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Building better budgets for an IT enabled organisation

Budgeting
(Image credit: Image Credit: Stevepb / Pixabay)

As the number of people working remotely increases, organizations are relying more heavily on IT to manage day-to-day activities. This new demand placed on IT infrastructure, especially cloud technologies, brings with it a change. Instead of building a budget in the background, IT professionals need to evaluate how information is going to be consumed by the organization going forward.

In light of the current climate, business priorities are changing. To build a budget that’s agile and can react to changes in service consumption, it’s up to IT professionals to work with the wider organization to really understand what’s important going forward. Many organizations are starting to look to cloud-based technologies as a way to mobilize their workforce in the long term. This means as users continue to work remotely, they will consume more bandwidth and data at an increasingly exponential rate. This increase in consumption has a direct impact on the IT department and subsequently the budget. 

Introducing flexibility and managing change

For some organizations, the initial switch to remote working may prompt talk of cost savings. After all, without rent or an office to maintain it appears there are saving to be made. But it’s important for IT professionals to explain the implications of a move to cloud-based working and educate business leaders so they can understand the consequences of the change.

Looking back at the reliance on video conferencing platforms 18 months ago, they were often seen as low priority business applications. Today usage has dramatically increased, and the vast majority of employees utilize tools such as Skype, Zoom and Microsoft Teams.  Use of Zoom jumped 30-fold in April as the pandemic forced millions to work remotely– it’s almost become the new email.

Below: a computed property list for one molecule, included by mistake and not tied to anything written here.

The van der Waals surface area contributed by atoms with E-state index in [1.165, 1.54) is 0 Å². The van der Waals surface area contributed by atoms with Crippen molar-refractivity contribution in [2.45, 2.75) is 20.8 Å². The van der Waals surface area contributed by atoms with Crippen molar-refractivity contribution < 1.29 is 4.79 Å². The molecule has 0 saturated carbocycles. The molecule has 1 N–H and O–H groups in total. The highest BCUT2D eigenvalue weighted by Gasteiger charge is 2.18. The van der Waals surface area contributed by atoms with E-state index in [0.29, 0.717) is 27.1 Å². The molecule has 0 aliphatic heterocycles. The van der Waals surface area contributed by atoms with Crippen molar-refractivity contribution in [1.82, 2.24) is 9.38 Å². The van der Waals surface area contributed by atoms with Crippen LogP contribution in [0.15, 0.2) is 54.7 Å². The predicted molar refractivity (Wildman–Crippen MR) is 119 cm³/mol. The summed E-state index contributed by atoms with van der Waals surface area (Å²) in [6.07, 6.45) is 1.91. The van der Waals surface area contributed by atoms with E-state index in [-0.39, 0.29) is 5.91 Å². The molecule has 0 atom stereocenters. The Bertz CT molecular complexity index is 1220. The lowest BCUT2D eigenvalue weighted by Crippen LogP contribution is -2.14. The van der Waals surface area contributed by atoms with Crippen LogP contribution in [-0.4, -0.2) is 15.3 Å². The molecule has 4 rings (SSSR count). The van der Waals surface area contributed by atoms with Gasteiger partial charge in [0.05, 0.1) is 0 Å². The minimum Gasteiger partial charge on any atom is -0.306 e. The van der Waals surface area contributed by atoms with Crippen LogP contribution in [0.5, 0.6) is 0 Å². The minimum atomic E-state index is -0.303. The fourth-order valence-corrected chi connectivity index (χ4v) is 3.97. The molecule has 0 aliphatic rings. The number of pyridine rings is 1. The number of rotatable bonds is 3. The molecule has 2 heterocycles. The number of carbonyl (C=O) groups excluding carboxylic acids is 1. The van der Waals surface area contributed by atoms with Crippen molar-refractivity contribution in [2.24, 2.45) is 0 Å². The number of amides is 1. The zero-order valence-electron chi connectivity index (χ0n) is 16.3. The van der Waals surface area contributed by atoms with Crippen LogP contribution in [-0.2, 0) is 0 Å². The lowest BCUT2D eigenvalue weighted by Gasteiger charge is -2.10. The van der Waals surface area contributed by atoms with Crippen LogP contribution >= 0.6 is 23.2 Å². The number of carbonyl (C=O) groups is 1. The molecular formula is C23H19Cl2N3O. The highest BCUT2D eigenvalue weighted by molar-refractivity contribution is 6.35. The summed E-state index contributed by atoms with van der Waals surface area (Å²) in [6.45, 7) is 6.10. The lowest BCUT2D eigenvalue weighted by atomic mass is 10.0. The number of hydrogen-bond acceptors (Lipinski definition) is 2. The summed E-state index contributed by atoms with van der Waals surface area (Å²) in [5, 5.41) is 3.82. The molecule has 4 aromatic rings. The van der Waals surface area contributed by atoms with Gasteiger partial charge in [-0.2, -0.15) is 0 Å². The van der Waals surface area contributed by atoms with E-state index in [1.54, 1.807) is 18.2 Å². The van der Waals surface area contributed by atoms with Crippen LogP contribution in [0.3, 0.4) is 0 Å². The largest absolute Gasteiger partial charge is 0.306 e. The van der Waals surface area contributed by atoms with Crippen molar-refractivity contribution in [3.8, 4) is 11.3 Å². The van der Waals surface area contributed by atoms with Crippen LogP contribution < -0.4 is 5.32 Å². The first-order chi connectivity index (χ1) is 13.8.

If a long-term move to remote working is on the cards, then business leaders will need to invest a large portion of the IT budget on infrastructure for it to be successful. Factoring in aspects like increased bandwidth and storage provision is important for IT departments looking to empower employees to work anytime, anywhere. It’s up to the IT team to lead the charge, helping the organization weigh up the cost of cloud versus the demand and building flexibility into the budget to allow changes to happen.

The shifting landscape means that organizations need to move away from purely looking at IT provision and instead think about the ways IT enables the organization. A successful IT budget looks to minimize the misalignment between IT priorities and business priorities. The only way for IT professionals to do this, is through early and continual engagement with business leaders.

An IT enabled organization

With a greater reliance on technology to enable transformation, IT professionals must determine how services will be delivered and what IT will be consumed. Engagement with the leadership team to understand the business priorities is key.

A good example of how IT consumption may change is the intranet. Typically seen as a way to find out the latest company news, download a new lead form or access support – there’s an opportunity for it to play a key part in internal communications. While the office coffee break might have been put on hold for now, having a chat with colleagues is still an important part of the work life balance. For organizations looking to replicate the social aspects of office life, incorporating instant messaging or community groups into their intranet service can be a great way to boost employee engagement.